With the release of the Associated Press (AP) article regarding the lack of evidence-based studies on flossing’s effectiveness, patients are asking if they really have to floss now!
The fact is the article is not claiming conclusively the impact of flossing is irrelevant to oral health. It merely states that the evidence today is “currently weak” and the “evidence is questionable.” There needs to be more clinical and reliable research studies that focus on the long-term effects of flossing as it relates to periodontal health.
Here are the facts:
The widely reported AP article examined 25 peer-reviewed studies on the effectiveness of flossing and found weak or unreliable evidence that flossing had long-term benefits.
The report was not telling practitioners or patients to stop flossing, only that there are some questions unanswered about its impact.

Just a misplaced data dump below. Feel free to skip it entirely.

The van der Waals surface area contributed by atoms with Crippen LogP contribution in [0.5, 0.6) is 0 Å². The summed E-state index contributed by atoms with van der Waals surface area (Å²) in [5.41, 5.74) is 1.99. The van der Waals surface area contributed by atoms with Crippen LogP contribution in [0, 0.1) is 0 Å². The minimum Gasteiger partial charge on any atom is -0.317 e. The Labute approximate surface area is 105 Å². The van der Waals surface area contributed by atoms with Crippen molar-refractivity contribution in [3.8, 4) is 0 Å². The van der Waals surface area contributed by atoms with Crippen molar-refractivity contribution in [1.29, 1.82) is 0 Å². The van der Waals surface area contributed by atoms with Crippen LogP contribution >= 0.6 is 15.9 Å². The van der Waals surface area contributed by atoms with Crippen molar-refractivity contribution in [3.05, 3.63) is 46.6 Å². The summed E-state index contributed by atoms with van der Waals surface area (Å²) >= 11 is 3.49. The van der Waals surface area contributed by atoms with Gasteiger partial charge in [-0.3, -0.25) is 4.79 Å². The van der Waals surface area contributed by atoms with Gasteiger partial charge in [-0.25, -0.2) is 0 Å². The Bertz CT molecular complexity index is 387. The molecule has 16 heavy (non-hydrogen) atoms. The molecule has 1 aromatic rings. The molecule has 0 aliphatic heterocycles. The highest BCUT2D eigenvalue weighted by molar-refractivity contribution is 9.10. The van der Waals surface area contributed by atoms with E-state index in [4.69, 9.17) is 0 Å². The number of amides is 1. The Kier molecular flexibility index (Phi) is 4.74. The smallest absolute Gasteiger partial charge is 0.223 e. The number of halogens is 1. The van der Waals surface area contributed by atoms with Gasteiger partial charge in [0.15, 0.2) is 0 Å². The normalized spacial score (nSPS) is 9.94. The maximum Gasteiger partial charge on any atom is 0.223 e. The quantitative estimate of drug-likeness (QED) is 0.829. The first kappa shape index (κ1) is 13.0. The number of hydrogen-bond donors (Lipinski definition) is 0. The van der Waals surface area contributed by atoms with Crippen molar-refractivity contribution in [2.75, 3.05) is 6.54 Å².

The report never stated that providers championing daily flossing are wrong, incompetent, deceiving, or misinformed. It simply is looking at the behavior of flossing.
What is our stance at the dental office of Gretchen S. Gadwood?
Being able to remove food debris and plaque from between teeth and gums by flossing reduces the risk for irritation and in turn inflammation, which leads to an overall health benefit. A clean mouth is a healthy mouth. You will see and feel a difference!